About the program:
This program is aimed at conservative therapy for patients with shoulder impingement syndrome.
You may begin this program after consulting your physician or a member of our team.
The goal of the program is to decompress the rotator cuff, improve blood flow, and strengthen the muscles responsible for normal shoulder movement.
For a full and timely recovery, it is necessary to perform the exercises daily.
What the program contains:
- The program contains video playlists.
- A new playlist is loaded every day.
- The videos combine a detailed description of the exercise with a visual demonstration of how to correctly perform it.
- The exercises gradually progress in difficulty.
39 days of rehabilitation
66 different exercises
638 videos total
All rehabilitation exercises are only to be performed until you feel a stretch up to a mild discomfort. Under no circumstances should you cause yourself any pain. If you feel any pain, please take a short break and resume exercising at a reduced strain level. Overexertion will slow down the recovery process!
This program was created with the help of:
Dr. Robert Halvadjian, MD, Chief of Orthopedics and Traumatology at Avis Medica Hospital in Pleven
Please don’t hesitate to ask us your questions. Dial +359889250440 or use the chat bubble on the bottom right.
The rotator cuff is made up of 4 muscles: supraspinatus, infraspinatus, subscapularis, and teres minor, along with their tendons. They provide stability and durability to the shoulder joint by enabling it to make fluid and coordinated motions.
Impingement syndrome involves a compression of soft tissue as it passes between two bony structures. In this case, the soft tissue is the muscles and tendons of the rotator cuff, and the bones are the humerus and the acromion of the scapula. What’s unique about the shoulder girdle is that these bones even normally sandwich the soft tissue between them – the muscles of the rotator cuff, the long head biceps tendon, the subacromial bursa, and the joint capsule. The shoulder complex is one of the most frequently affected areas of the human body, and not just due to sports activity. Many of the cases involve the work environment, overexertion or lack of exertion, as well as degeneration that comes with aging. Over the years, the rotator cuff weakens in relation to the deltoid muscle, leading to a vertical muscle imbalance. This in turn causes the distance between the acromion and the scapula to shorten. When the arm is extended forward, sideways, or overhead, this causes an irritation and compression of the tissue between the bony surfaces known as impingement syndrome.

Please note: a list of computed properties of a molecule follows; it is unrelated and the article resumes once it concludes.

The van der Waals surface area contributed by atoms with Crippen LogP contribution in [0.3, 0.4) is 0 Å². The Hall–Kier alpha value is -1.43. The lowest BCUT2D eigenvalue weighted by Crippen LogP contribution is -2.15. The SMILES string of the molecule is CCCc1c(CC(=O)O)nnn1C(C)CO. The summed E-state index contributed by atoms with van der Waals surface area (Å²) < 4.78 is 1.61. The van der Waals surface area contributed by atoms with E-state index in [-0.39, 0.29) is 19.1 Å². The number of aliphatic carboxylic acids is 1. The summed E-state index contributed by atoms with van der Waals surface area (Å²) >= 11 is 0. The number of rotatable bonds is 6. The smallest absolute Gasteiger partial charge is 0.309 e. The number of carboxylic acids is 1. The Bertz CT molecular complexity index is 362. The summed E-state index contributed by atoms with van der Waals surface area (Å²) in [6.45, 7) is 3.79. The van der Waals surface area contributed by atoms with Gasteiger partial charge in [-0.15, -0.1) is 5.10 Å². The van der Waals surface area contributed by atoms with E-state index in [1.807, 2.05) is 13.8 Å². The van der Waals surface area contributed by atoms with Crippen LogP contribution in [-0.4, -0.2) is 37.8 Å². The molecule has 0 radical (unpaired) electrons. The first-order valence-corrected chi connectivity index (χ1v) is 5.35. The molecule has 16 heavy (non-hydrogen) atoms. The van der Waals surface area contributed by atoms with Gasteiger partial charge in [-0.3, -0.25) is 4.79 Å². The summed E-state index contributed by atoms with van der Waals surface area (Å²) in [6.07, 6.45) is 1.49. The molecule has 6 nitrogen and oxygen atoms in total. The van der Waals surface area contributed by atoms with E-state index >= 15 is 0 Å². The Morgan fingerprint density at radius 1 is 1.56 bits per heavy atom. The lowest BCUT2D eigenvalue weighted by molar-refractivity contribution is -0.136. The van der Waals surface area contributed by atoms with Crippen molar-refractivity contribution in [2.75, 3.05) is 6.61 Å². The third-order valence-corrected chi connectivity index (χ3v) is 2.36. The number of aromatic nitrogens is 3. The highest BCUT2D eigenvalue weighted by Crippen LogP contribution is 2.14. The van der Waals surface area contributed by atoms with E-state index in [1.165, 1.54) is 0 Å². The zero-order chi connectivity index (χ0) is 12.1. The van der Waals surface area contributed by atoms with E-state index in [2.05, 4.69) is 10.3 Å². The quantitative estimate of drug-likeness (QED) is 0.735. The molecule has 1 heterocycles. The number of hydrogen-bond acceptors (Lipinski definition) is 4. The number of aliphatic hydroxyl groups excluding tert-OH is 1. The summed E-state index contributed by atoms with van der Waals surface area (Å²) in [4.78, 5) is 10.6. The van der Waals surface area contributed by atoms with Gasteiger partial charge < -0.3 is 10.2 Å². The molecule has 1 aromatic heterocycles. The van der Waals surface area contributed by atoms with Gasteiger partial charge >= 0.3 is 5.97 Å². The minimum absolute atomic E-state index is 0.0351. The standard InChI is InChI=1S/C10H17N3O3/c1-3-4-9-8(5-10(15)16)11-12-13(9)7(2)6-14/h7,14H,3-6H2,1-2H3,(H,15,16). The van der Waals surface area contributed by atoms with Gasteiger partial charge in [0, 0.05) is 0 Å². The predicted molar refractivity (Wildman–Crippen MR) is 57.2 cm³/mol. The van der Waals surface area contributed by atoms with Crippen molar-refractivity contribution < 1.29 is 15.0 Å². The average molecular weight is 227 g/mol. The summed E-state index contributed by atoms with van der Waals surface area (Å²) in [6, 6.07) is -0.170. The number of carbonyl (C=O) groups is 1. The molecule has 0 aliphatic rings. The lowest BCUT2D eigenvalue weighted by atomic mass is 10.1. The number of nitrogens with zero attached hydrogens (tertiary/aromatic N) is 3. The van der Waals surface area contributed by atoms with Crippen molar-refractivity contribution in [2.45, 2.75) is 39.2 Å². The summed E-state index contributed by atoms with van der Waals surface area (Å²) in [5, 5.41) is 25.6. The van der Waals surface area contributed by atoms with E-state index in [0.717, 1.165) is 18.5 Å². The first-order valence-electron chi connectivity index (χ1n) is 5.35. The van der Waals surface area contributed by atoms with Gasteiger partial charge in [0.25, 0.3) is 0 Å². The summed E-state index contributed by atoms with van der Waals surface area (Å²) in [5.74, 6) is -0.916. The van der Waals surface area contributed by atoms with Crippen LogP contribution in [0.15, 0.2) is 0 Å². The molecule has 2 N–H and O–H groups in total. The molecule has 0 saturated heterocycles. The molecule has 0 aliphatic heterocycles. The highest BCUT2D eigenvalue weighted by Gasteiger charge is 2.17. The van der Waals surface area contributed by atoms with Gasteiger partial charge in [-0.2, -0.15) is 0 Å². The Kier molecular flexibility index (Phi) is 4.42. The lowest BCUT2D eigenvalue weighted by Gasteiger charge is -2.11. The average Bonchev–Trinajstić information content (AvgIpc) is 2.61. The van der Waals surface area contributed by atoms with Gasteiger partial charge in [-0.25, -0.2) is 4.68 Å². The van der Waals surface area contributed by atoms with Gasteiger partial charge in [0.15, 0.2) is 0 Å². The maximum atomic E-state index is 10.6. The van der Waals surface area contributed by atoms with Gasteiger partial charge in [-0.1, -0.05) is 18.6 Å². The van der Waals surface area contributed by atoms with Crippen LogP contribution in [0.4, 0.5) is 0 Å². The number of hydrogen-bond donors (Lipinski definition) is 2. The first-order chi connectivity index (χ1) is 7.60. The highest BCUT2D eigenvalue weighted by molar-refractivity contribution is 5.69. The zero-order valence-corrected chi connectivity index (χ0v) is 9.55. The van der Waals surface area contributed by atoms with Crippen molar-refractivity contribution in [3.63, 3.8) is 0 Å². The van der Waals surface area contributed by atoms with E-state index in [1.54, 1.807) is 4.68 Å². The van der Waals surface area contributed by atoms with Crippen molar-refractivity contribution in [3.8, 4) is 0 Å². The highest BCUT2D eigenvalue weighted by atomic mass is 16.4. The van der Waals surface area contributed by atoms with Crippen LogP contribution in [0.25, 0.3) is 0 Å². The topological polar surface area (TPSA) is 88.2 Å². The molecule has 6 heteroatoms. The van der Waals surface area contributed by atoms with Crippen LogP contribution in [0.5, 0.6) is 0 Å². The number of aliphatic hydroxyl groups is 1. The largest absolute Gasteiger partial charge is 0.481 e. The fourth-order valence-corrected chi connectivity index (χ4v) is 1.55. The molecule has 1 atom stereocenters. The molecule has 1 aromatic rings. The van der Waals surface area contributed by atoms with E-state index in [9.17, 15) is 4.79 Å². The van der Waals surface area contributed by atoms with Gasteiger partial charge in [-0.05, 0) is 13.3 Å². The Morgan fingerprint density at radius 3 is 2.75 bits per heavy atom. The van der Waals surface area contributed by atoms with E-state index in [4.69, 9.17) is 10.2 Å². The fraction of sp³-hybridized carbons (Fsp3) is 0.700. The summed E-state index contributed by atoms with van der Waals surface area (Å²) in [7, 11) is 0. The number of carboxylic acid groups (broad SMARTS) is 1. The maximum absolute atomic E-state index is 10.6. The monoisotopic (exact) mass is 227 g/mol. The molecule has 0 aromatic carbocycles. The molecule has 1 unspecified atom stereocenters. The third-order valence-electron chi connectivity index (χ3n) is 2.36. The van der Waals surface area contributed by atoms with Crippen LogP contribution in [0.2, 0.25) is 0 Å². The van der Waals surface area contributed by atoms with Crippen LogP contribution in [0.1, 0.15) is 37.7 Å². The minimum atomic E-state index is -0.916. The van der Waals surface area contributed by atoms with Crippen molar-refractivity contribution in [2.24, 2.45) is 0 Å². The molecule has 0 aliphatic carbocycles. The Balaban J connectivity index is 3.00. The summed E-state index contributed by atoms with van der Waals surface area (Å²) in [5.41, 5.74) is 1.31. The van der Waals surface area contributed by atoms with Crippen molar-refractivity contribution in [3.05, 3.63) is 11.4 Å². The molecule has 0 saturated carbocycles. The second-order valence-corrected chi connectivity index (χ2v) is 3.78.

The mechanism of developing impingement syndrome mainly involves mechanical (external) and degenerative (internal) factors.
External factors often have to do with incorrect body posture, muscle imbalances, as well as impaired neuromuscular control over the glenohumeral and scapular stabilizers.
External factors also include traumatic injuries to the tendons and stabilizing structures of the shoulder, caused by falling or some other incident.
Overexertion injuries occur due to repetitive motions, such as lifting, pulling, pushing, and throwing; improper technique for athletes; a non-ergonomic work environment; etc. These also fall under external factors.
Internal factors relate to reduced blood flow, or wear and degeneration of the tendons due to age, as well as their calcification (hardening). Internal factors also include structural anomalies around the shoulder arc.
This is one of the main reasons kinesiotherapy is among the foremost methods of conservative treatment for impingement syndrome. It reduces swelling, inflammation, irritation in the compressed area, and it improves the balance between the muscles in the shoulder complex.